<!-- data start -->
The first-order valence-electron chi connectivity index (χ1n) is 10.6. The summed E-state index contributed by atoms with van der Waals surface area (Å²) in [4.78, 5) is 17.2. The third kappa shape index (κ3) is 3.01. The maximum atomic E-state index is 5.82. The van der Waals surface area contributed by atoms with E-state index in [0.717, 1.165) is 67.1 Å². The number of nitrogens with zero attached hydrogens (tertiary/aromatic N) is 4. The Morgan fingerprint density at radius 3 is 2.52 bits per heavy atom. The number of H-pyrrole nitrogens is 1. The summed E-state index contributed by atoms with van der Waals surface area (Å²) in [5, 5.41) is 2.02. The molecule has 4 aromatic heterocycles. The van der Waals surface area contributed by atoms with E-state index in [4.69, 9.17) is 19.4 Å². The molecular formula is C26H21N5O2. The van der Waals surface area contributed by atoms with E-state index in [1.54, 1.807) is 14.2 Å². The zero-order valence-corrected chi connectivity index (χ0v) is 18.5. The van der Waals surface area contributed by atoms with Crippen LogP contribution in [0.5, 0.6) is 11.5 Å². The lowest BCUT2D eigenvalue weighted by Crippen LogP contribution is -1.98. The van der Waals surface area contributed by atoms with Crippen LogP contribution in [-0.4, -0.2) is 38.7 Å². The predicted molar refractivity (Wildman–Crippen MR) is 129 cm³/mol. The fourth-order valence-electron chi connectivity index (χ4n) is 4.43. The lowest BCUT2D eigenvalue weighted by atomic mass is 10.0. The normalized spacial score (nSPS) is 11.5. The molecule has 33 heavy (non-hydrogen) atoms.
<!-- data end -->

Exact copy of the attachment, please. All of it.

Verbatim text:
The first-order valence-electron chi connectivity index (χ1n) is 10.6. The summed E-state index contributed by atoms with van der Waals surface area (Å²) in [4.78, 5) is 17.2. The third kappa shape index (κ3) is 3.01. The maximum atomic E-state index is 5.82. The van der Waals surface area contributed by atoms with E-state index in [0.717, 1.165) is 67.1 Å². The number of nitrogens with zero attached hydrogens (tertiary/aromatic N) is 4. The Morgan fingerprint density at radius 3 is 2.52 bits per heavy atom. The number of H-pyrrole nitrogens is 1. The summed E-state index contributed by atoms with van der Waals surface area (Å²) in [5, 5.41) is 2.02. The molecule has 4 aromatic heterocycles. The van der Waals surface area contributed by atoms with E-state index in [4.69, 9.17) is 19.4 Å². The molecular formula is C26H21N5O2. The van der Waals surface area contributed by atoms with E-state index in [1.54, 1.807) is 14.2 Å². The zero-order valence-corrected chi connectivity index (χ0v) is 18.5. The van der Waals surface area contributed by atoms with Crippen LogP contribution in [0.5, 0.6) is 11.5 Å². The lowest BCUT2D eigenvalue weighted by Crippen LogP contribution is -1.98. The van der Waals surface area contributed by atoms with Crippen LogP contribution in [-0.4, -0.2) is 38.7 Å². The predicted molar refractivity (Wildman–Crippen MR) is 129 cm³/mol. The fourth-order valence-electron chi connectivity index (χ4n) is 4.43. The lowest BCUT2D eigenvalue weighted by atomic mass is 10.0. The normalized spacial score (nSPS) is 11.5. The molecule has 33 heavy (non-hydrogen) atoms.